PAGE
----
Safe C++

Safe C++: How to Avoid Common Mistakes by Vladimir Kushnir
$19.77 at Amazon ($12.39 Kindle)
Published by O’Reilly Media

C++ used to be my favorite language; although I haven’t used it in years, I’m starting to get into several related languages (C# and Objective C) and I was curious about this new book from O’Reilly. In my day job, I spend a lot of time testing code and tracking down bugs, so the promise of strategies to avoid bugs in your code and identify errors is intriguing, even if not all of the errors apply to the languages I’m currently using.

The premise of the book, covered in the first section, is simple: we want to code in such a way that the compiler will catch as many bugs as possible; it’s always easier to fix something when you can see exactly what code won’t compile than when you’re testing the program later and trying to figure out why something isn’t working correctly. If the bugs don’t keep the program for compiling, our second choice would be that when we hit one in debug mode, we get the information needed to immediately locate the error (and hopefully a decent indication of what happened).

Section two of the book wasn’t exactly what I was expecting. When I decided to read the book, I was expecting coding style tips to make bugs less likely (and we do get some of these, although I found the author’s naming conventions – such as putting an underscore after a private variable rather than before it, and not sticking with standard Pascal or camel case – to be a bit annoying), but the main thrust is using different code (provided with the book) in place of built-in code structures to avoid and/or catch errors. Chapter 4, for example, covers Index Out of Bounds errors, and avoids them using smart pointers (which function similarly to regular pointers, but have built-in error checking). The book makes heavy use of special assert statements, which are set up to make sure you know exactly where in the code an error occurs – something you don’t always get from the compiler!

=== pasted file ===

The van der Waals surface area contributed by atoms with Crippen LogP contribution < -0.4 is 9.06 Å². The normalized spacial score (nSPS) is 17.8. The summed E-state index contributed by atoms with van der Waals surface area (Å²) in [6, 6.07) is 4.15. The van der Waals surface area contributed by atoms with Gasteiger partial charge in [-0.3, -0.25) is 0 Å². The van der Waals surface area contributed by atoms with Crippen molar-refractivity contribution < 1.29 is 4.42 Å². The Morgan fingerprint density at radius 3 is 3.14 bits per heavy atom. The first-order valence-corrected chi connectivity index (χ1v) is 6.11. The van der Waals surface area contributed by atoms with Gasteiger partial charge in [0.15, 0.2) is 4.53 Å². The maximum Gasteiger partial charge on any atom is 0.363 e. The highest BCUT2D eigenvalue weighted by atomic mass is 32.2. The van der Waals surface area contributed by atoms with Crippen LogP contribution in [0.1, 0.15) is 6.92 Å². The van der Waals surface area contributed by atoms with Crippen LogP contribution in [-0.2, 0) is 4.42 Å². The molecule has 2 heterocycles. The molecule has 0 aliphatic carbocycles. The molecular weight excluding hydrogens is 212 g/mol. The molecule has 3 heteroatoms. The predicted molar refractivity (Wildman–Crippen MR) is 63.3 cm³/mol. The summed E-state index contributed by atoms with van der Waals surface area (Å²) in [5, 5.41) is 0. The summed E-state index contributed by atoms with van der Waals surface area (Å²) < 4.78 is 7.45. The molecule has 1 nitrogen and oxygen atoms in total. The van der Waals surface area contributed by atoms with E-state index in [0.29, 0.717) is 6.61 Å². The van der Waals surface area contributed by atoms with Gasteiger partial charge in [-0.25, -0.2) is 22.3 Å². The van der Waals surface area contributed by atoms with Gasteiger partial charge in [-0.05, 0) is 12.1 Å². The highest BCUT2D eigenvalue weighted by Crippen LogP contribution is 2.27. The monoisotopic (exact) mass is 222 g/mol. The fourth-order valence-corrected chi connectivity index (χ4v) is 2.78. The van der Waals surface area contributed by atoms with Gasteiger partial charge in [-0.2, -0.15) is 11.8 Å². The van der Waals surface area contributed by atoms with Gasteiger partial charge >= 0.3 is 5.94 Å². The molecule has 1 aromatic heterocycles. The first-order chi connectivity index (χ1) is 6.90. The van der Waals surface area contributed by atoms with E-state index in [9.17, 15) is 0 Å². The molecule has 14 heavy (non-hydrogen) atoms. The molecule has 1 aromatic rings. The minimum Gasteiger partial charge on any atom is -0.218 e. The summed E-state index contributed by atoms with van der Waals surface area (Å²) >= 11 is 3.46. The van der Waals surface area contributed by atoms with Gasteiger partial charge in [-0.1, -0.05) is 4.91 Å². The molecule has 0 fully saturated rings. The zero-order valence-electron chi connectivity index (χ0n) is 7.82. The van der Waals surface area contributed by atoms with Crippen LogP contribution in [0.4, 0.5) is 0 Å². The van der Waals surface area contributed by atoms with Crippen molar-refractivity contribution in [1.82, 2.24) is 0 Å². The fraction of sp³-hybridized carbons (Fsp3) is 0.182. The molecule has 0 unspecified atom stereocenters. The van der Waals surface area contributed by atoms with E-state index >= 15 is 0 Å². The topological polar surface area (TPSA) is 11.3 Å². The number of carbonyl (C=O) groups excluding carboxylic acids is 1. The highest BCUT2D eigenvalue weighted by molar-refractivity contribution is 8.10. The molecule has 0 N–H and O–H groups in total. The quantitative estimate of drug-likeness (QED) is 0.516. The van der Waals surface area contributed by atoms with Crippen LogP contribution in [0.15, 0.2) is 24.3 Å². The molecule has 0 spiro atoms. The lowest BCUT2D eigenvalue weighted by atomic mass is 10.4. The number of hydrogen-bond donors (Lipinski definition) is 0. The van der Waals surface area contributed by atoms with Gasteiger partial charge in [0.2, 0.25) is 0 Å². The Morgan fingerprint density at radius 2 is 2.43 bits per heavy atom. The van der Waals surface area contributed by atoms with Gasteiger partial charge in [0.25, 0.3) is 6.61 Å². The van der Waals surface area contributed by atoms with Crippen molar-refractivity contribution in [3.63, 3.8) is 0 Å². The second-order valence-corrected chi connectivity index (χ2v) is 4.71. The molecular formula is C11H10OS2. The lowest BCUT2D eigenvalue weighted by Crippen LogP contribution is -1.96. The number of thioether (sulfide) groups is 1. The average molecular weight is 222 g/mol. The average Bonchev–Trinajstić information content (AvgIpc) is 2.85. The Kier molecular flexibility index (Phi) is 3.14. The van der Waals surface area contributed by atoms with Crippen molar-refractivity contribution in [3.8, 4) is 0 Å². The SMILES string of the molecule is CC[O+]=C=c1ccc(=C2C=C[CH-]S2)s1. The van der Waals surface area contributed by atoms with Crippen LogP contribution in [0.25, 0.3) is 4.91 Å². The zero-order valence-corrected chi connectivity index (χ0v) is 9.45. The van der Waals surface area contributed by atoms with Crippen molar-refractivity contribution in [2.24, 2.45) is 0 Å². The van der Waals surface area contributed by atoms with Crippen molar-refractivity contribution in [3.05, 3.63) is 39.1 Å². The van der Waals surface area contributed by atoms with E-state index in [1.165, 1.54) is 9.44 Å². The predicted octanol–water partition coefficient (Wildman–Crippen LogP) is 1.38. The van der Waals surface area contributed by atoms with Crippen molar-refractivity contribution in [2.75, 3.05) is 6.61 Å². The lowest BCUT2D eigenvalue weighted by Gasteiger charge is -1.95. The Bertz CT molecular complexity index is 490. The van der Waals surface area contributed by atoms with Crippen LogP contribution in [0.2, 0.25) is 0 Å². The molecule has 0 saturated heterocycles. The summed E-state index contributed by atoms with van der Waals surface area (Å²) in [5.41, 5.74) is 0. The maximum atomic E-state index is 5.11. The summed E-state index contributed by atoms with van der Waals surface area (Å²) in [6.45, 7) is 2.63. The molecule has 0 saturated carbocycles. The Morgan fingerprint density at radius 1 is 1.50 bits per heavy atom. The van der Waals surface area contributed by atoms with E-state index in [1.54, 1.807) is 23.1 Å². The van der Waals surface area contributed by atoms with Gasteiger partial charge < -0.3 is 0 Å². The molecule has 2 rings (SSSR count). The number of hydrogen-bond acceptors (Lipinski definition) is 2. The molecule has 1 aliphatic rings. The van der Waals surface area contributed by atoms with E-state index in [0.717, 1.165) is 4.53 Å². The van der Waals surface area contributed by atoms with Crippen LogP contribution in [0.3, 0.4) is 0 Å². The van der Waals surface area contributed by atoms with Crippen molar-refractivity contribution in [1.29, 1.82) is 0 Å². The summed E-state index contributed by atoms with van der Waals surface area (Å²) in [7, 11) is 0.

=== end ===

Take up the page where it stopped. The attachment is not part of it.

The specific errors covered in the book include the above mentioned index out of bounds error, errors in pointer arithmetic, invalid pointers, references, and iterators, avoiding uninitialized variables, avoiding memory leaks, dereferencing null pointers, errors in copy constructions and assignment, problems with throwing exceptions from constructors, problems with comparison operators, and errors caused by C library functions.

Reading this on my Kindle, I was thrown when the book unexpectedly ended about 70% of the way in; the remainder is all the code that’s referenced throughout the book. It’s available both as a download and in the book for easy reference, which is nice. I haven’t actually tried running any of it, but it all looks straightforward enough.

Overall, I thought the book was interesting and raised some good points, although I don’t actually plan on using any of the provided code (again, partially because I’m no longer working in C++). It wasn’t exactly what I was expecting and I can’t say that having read it will make me a better programmer, but it did raise some points that I hadn’t considered before and was a reasonably quick read. For that, I give it four out of five stars; just realize that it’s primarily about using the author’s C++ library rather than generic things you can do to improve the safety of your code.

Disclosure: I received a free review copy of this book.



This entry was posted by William on Saturday, August 11th, 2012 at 10:29 pm and is filed under Technical . You can follow any responses to this entry through the RSS 2.0 feed. You can leave a response, or trackback from your own site.

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